US Immigration: I don’t get it!

Part 1 of a look at US immigration vs UK’s immigration because the latter are clear about what they want. US seems to be wasting its time and resources on meaningless rules instead of putting them to good use. And in the process, it is depriving its immigrant population of their human rights. An American once told me that if I am looking for ethical treatment I should just leave the US- is that America’s message to the rest of the world? 

Below is a transcript to the video:

The NY NJ bombing- I am sure everyone has their own opinion on the event and the suspect who is in custody. Reading about his background what most affected me was a report that alleged that the suspect’s father was opposed to his son’s “Americanization”. Now, this family was admitted as refugees and granted US citizenship by the government. So what I don’t understand is that how can one want to be an American, then become an American and resent being Americanized?

Clearly, the system is not working and the plethora of rules that are in place are either not enough, or as I feel, are excessive and ineffective. But I’m not here to point fingers, I just want to understand why all of this has made my life so painfully complicated. When I say ‘my life’ I am not literally talking about myself but about many others like me who are trying to legally immigrate to the US and are not opposed to being Americanized, in case we aren’t already.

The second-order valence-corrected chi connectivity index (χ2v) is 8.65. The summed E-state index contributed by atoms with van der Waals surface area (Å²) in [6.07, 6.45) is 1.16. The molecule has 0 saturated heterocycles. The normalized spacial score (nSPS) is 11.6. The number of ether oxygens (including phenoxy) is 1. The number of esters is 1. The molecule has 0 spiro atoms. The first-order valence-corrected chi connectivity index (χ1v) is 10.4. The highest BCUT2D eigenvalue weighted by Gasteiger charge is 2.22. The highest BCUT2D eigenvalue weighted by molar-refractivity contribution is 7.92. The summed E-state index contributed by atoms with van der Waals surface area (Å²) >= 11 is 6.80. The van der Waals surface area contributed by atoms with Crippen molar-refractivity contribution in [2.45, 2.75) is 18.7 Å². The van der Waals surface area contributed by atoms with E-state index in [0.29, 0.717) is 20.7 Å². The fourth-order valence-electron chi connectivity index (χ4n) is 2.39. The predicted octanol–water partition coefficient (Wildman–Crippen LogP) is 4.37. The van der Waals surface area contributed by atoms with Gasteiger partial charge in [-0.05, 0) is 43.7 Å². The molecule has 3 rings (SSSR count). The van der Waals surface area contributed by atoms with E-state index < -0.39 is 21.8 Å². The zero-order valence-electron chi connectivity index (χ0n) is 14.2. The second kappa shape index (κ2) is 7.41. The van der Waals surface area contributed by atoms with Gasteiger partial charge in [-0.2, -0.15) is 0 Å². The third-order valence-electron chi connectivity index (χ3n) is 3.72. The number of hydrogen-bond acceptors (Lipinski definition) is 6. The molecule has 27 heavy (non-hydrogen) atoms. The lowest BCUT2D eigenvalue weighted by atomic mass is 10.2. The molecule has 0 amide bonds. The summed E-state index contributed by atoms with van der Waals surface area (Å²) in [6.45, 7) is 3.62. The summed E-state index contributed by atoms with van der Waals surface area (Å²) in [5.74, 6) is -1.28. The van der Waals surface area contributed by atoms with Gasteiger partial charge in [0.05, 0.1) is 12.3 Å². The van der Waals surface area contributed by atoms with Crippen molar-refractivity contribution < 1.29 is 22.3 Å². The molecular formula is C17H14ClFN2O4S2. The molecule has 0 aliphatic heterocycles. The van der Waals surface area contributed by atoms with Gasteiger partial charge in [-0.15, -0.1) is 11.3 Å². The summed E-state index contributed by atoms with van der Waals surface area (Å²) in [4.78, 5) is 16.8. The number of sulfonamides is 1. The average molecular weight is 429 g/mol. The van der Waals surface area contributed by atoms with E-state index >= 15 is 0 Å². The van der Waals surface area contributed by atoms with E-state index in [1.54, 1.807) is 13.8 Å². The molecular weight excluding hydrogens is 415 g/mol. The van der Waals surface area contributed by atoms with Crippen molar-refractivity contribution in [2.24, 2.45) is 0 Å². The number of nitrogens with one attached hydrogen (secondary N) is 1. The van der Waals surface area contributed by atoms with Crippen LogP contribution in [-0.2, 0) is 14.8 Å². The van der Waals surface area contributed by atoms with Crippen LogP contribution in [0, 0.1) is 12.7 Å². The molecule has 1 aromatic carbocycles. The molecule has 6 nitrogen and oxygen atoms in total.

I will not repeat the platitudes about US and immigrants. Despite its history, a country has the right to be for or against immigration. It is plainly obvious to me that the US is against immigration but why don’t they make rules that clearly send that message escapes me. I think it is fair to say that the US and the UK are two countries at par with each other, and since the Brexit vote it won’t be entirely unfair to say that the British don’t want immigrants. And yet, their rules are more straightforward and, more importantly, more humane than those of US immigration. I want to compare some of these rules to highlight not just how it is making lives complicated for those us who want to do the right thing, but also how the US government is wasting its budget on redundant and bogged down procedures instead of using it for border protection.